Episodic/Focused SOAP Note Template – Assessing the Genitalia and Rectum

Episodic/Focused SOAP Note Template – Assessing the Genitalia and Rectum
Assessing the Genitalia and Rectum
Episodic/Focused SOAP Note Template
Patient Information:
JW       Age: 21         Sex: Female                 Race: Caucasian
S.
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CC(chief complaint) “I have bumps on my bottom that I want to have checked out. ”
HPI:  This 21-year-old Caucasian female presents to our clinic complaining of painless, rough bumps on her genital region.  The onset of these bumps was approximately one week ago.  JW reports being sexually active with more than one partner over the past year.  She also has a history of chlamydia 2 years ago with completed treatments.  She reports being sexually active since the age of 18 years of age.
Current Medications:  Symbicort 160/4.5mcg PO twice daily
Allergies: NKDA
PMHx: Chlamydia, Asthma
Soc Hx: Denies tobacco use; occasional ETOH, married, 3 children (1 girl, 2 boys)
Fam Hx:  No hx of breast or cervical cancer, Father hx HTN, Mother hx HTN, GERD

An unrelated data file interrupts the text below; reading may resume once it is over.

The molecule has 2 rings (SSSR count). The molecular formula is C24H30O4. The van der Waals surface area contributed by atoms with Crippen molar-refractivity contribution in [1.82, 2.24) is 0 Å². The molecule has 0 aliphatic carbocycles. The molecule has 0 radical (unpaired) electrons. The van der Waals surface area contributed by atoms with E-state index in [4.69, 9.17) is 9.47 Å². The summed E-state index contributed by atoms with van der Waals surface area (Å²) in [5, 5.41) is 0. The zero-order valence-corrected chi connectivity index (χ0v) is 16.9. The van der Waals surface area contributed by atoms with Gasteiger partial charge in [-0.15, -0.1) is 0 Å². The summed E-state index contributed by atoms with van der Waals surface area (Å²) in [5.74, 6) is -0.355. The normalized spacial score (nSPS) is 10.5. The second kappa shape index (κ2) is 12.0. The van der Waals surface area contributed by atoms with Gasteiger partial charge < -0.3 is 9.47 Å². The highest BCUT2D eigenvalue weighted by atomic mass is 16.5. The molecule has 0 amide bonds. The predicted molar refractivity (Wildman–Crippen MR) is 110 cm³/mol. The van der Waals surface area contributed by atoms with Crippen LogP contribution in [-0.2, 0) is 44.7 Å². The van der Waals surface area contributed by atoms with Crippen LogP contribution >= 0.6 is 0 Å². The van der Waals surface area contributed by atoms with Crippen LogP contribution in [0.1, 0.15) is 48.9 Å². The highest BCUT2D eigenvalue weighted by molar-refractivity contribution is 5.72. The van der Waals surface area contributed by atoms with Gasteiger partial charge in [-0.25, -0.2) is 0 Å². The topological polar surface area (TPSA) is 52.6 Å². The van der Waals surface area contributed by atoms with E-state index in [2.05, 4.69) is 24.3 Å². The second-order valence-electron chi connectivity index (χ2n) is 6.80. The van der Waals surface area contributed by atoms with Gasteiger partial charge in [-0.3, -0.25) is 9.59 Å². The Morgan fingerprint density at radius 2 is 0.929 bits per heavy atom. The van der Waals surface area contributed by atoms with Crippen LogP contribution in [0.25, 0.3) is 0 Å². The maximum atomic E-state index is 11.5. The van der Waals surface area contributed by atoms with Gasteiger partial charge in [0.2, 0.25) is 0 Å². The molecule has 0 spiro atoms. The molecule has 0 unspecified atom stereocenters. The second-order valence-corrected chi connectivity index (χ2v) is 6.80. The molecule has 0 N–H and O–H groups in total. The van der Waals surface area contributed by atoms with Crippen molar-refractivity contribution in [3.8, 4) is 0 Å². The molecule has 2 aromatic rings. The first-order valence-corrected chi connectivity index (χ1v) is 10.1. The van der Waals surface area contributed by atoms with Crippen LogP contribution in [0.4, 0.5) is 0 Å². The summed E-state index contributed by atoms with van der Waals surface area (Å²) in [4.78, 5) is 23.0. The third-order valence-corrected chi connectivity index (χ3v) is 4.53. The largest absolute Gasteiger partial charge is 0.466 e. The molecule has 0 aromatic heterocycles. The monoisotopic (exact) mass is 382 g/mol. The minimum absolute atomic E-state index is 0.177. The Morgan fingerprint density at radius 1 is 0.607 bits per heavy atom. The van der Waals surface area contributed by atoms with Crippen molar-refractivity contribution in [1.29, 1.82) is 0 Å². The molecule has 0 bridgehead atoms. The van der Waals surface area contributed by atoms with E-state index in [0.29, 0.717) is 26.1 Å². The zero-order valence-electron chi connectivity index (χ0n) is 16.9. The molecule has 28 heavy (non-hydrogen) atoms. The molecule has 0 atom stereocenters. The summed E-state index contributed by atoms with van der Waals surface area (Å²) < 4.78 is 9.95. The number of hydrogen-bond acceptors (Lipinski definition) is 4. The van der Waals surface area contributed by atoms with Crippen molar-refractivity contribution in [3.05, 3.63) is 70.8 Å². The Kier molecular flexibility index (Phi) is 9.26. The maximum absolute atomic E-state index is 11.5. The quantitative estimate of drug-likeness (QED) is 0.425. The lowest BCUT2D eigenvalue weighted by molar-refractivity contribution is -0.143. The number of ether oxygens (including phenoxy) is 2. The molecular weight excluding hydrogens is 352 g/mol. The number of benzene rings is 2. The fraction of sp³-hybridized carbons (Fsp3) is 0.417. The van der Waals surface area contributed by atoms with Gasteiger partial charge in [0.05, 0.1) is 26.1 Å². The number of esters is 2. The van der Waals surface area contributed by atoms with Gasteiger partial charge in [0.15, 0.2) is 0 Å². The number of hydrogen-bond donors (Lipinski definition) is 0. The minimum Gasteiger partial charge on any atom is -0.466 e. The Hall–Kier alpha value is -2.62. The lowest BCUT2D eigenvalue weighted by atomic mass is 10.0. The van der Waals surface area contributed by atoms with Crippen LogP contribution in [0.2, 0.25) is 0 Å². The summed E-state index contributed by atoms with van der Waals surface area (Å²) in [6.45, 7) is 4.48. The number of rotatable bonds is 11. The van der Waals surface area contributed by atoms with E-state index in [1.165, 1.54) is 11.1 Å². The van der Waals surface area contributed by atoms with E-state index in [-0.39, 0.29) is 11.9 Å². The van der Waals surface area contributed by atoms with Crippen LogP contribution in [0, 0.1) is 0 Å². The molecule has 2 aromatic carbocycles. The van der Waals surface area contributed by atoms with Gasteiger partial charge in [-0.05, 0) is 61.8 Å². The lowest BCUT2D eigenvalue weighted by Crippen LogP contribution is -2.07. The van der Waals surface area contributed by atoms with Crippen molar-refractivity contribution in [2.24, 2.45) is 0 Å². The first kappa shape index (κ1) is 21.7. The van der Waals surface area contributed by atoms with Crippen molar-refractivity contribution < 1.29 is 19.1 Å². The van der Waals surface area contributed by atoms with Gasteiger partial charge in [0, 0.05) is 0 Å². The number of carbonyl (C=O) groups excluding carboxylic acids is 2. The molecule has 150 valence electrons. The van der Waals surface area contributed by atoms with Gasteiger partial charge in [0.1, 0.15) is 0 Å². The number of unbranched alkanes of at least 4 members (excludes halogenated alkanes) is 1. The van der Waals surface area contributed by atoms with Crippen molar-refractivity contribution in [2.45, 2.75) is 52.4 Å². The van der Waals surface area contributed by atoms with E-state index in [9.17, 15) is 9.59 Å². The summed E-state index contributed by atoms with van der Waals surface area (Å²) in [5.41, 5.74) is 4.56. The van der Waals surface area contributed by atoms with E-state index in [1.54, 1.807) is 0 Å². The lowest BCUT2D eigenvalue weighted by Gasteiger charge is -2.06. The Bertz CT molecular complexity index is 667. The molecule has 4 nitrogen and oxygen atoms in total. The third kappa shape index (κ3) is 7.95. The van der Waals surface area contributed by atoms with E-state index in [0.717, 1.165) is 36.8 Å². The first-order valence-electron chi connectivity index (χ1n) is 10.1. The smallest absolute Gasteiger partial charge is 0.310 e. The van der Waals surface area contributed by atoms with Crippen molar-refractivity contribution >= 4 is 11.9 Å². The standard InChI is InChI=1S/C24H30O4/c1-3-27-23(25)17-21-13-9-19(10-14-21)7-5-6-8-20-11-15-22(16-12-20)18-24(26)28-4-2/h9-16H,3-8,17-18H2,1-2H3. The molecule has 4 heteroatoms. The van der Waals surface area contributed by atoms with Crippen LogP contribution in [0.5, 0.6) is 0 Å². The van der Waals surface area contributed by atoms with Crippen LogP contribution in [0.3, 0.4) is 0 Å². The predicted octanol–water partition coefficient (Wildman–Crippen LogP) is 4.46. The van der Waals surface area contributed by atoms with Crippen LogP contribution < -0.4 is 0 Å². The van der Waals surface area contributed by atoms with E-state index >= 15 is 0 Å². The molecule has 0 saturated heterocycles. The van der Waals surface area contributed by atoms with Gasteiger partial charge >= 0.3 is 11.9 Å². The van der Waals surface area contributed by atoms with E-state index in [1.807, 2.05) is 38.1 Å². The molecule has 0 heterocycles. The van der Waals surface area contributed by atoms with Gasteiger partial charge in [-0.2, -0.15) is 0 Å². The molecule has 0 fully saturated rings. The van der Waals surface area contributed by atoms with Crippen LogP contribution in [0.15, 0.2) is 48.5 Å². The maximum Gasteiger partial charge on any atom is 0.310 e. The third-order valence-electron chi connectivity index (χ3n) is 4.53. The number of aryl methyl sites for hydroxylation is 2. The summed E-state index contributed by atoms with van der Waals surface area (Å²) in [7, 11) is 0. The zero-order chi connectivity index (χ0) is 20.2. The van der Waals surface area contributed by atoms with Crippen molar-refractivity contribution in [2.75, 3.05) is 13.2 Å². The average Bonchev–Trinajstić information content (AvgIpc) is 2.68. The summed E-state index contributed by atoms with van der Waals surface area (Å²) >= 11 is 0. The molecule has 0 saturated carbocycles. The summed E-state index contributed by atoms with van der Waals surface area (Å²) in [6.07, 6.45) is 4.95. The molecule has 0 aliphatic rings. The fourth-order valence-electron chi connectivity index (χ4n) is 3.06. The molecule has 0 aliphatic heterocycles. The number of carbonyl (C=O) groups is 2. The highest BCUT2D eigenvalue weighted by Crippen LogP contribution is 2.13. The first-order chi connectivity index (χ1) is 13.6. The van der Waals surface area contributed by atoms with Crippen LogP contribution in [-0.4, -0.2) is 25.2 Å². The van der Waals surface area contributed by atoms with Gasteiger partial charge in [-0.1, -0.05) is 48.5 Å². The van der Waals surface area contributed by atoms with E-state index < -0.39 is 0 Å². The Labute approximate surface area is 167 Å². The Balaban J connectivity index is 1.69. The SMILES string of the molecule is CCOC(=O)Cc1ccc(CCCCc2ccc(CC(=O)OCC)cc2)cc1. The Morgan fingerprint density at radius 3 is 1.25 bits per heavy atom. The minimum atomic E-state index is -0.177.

ROS:
Example of Complete ROS:
GENERAL:  Denies weight loss, fever, chills, weakness or fatigue.
HEENT:  Eyes:  Denies visual loss, blurred vision, double vision or yellow sclerae. Ears, Nose, Throat:  Denies hearing loss, sneezing, congestion, runny nose or sore throat. Episodic/Focused SOAP Note Template – Assessing the Genitalia and Rectum
SKIN:  Reports bumps on around genital region, no vaginal discharge reported.
CARDIOVASCULAR:  Denies chest pain, chest pressure or chest discomfort. Denies palpitations or edema.
RESPIRATORY:  Denies shortness of breath, cough or sputum.
GASTROINTESTINAL:  Denies anorexia, nausea, vomiting or diarrhea. No abdominal pain or blood.
GENITOURINARY:  Denies urinary symptoms. LMP: 03/22/18. Last Pap smear exam was 3 years ago, and no dysplasia was found; the exam results were normal.
NEUROLOGICAL:  Denies headache, dizziness, syncope, paralysis, ataxia, numbness or tingling in the extremities. Denies change in bowel or bladder control.
MUSCULOSKELETAL:  Denies muscle, back pain, joint pain or stiffness.
HEMATOLOGIC:  Denies anemia, bleeding or bruising.
LYMPHATICS:  Denies enlarged nodes. No history of splenectomy.
PSYCHIATRIC:  Denies history of depression or anxiety.
ENDOCRINOLOGIC:  Denies reports of sweating, cold or heat intolerance. No polyuria or polydipsia.
ALLERGIES:  history of asthma;  denies hives, eczema or rhinitis.
O.
VS: Temp 98.6; BP 120/86; RR 16; P 92; HT 5’10”; WT 169lbs